In terms of getting around Santiago, the Metro is the easier option. Still, it is not without dangers so here´s my Worst Case Scenario Handbook entry for the Metro. So grab your towel, don´t panic, and let´s go!
Scenario 1: You´re here and you need to be there
The Metro connects most major areas of Santiago, and there are stations everywhere. Once you find one, you can either buy a ticket or charge your Bip! card to pay your fare, which is about $610 pesos, but varies based on the time of day.
There are maps of the network everywhere, including here:
You’ll notice there are 5 differently colored lines, appropriately called Linea 1, Linea 2, Linea 4, Linea 4A, and Linea 5. Each line has two directions, named for the last station in the line. So to head south on line 2 you need Dirección La Cisterna. To switch lines you head to one of the connection stations, such as Santa Ana. All in all, its not difficult.
The only trick that you need to know about is the Express Trains. During peak commute hours, more or less from 6-9am and 6-9pm, the trains on lines 2, 4, and 5 only stop at certain color-coded stations. Navigating this system is fairly easy. The trains are either red or green, and the stations are red, green, or both. If you get on a green train and you want to get to a red station, you’re going to have a bad time. On the wall in the station you will see a list of the stations marked by color, so just double check the lights above the windows above the train and make sure they match the station you want.
Scenario 2: You don’t want to be a public nuisance
This one is fairly simple. Don’t walk slowly in the middle of the flow of traffic. Don’t stop in the middle of everything to take a picture like a tourist. Turn down your music, don’t talk to strangers, and remember that the seats are NOT FOR YOU, unless you are old/pregnant/injured/carrying a baby around.
Scenario 3: You have stuff, and you don’t want it to be stolen
In Santiago, a ladrón is basically a pickpocket or purse snatcher and the Metro is full of them. You don’t have to worry much about physical attacks, the ladrón preys on opportunity. They look for open bags, wallets in back pockets, distracted passengers, and dropped stuff. They’ve been known to form symbiotic relationships with others of their species; one sneaks by with a razor and cuts a slit in your bag, the other “bumps into you” and slips your billfold out.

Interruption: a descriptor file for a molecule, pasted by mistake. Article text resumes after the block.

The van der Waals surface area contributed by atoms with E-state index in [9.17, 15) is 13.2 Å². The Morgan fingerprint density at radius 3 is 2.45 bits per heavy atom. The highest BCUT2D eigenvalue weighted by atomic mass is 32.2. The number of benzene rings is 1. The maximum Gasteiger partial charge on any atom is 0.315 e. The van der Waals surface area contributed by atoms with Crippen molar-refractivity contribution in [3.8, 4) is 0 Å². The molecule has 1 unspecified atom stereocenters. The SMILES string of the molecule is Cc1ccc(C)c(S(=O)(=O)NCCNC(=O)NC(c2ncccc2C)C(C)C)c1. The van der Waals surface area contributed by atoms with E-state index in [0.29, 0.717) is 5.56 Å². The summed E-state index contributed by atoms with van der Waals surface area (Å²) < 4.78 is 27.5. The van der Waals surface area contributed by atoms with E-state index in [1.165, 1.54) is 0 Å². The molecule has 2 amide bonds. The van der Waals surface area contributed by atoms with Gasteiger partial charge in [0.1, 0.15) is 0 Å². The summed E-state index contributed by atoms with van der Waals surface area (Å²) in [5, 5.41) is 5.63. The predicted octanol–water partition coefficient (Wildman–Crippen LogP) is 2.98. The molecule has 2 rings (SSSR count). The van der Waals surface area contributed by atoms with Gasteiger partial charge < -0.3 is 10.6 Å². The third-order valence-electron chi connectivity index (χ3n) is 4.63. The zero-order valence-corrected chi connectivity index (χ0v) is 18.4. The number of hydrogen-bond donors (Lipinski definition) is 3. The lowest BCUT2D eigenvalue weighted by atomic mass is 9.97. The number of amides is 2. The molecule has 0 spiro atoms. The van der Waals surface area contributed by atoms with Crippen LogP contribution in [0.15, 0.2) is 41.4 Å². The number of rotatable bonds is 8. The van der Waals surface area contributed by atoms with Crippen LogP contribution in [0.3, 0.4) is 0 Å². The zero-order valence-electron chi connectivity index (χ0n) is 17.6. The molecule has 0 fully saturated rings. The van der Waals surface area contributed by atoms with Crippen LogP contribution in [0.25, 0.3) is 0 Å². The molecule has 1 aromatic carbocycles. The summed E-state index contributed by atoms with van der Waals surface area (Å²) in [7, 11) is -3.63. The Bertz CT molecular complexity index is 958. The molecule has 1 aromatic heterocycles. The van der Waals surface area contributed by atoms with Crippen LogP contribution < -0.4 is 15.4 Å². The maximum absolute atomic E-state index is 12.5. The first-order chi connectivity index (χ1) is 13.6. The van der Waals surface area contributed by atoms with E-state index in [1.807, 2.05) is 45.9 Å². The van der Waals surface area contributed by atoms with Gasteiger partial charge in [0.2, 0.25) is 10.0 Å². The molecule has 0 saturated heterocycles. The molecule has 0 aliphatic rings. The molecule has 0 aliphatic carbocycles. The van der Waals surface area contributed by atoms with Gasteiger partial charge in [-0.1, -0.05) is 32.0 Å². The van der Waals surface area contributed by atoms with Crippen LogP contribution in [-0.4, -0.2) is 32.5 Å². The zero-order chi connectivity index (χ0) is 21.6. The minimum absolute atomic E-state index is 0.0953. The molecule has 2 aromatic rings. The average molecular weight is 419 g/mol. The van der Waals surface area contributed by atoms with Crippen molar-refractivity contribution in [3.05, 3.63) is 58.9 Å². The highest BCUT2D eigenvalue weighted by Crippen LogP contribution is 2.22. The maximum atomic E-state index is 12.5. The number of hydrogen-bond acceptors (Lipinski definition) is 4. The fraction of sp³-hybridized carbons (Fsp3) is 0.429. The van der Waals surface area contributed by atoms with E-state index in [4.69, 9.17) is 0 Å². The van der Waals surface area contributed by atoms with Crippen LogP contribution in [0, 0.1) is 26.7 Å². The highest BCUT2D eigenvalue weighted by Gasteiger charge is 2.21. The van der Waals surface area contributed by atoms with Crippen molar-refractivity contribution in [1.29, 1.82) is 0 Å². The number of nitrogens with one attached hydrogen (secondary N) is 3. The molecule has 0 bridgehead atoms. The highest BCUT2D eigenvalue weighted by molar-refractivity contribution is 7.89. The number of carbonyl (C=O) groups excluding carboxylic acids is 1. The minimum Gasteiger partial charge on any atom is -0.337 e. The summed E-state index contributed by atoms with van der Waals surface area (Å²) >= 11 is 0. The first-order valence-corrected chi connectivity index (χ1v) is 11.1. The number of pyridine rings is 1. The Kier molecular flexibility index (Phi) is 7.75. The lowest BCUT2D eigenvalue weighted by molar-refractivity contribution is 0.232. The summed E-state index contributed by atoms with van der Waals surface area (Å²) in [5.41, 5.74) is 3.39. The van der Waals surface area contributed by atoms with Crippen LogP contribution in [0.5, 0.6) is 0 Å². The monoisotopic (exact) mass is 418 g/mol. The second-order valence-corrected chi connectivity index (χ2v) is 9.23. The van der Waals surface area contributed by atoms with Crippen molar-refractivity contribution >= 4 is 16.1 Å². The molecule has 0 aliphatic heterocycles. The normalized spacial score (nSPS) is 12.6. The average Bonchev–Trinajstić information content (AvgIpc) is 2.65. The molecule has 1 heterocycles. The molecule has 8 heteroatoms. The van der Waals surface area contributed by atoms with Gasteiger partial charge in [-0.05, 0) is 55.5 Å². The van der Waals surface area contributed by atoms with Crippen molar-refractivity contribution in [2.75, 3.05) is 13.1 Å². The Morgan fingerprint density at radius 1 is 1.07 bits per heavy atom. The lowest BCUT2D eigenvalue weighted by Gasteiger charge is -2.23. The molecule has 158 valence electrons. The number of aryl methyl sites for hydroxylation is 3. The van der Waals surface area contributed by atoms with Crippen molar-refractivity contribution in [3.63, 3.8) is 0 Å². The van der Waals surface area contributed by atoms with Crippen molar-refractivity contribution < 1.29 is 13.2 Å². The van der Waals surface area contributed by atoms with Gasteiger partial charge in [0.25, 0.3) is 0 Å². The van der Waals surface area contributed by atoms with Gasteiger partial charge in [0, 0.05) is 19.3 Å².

The best way to avoid falling prey to the ladrón is to not give them the opportunity. When you enter the metro station, your backpack should metamorphose into a BELLYpack. The best purses are those that can be worn ACROSS the shoulders, and the bag should not hang on your butt but in front, where you can keep an eye AND A HAND on it. Fannypacks are actually pretty fashionable, among locals and you can buy them from street vendors in all kinds of interesting fabrics. And finally its best not to flash around your shiny new Apple product or expensive jewelry, I’m sure the ghost of Steve Jobs will understand.
Scenario 4: That thing you like fell on the tracks
Imagine you are a perfectly normal foreign exchange student, waiting by the tracks for your train to get to class. For argument’s sake let’s say you have a moderately well read blog. And you’re running a shade late. So you pull your cheap phone out to check the time and it slips from your hand, bouncing off the platform and down into the tracks. Crud. Also everyone saw this and some are openly sniggering at the gringita’s misfortune.
Don’t panic, and find an asistante de anden. Luckily they are everywhere, especially in the more busy stations, and one happened to see the whole thing happen. He will ask for your name and RUT number and tell you to come back in a few hours. When you do, find another asistante and let them know that you are the gringita who dropped her phone. Like magic, the phone will be in the station office! Horray!
If (I mean when) more disasters befall me on the Metro I will post them and their solutions here, and stay tuned for more Worst Case Scenario Survival Handbooks!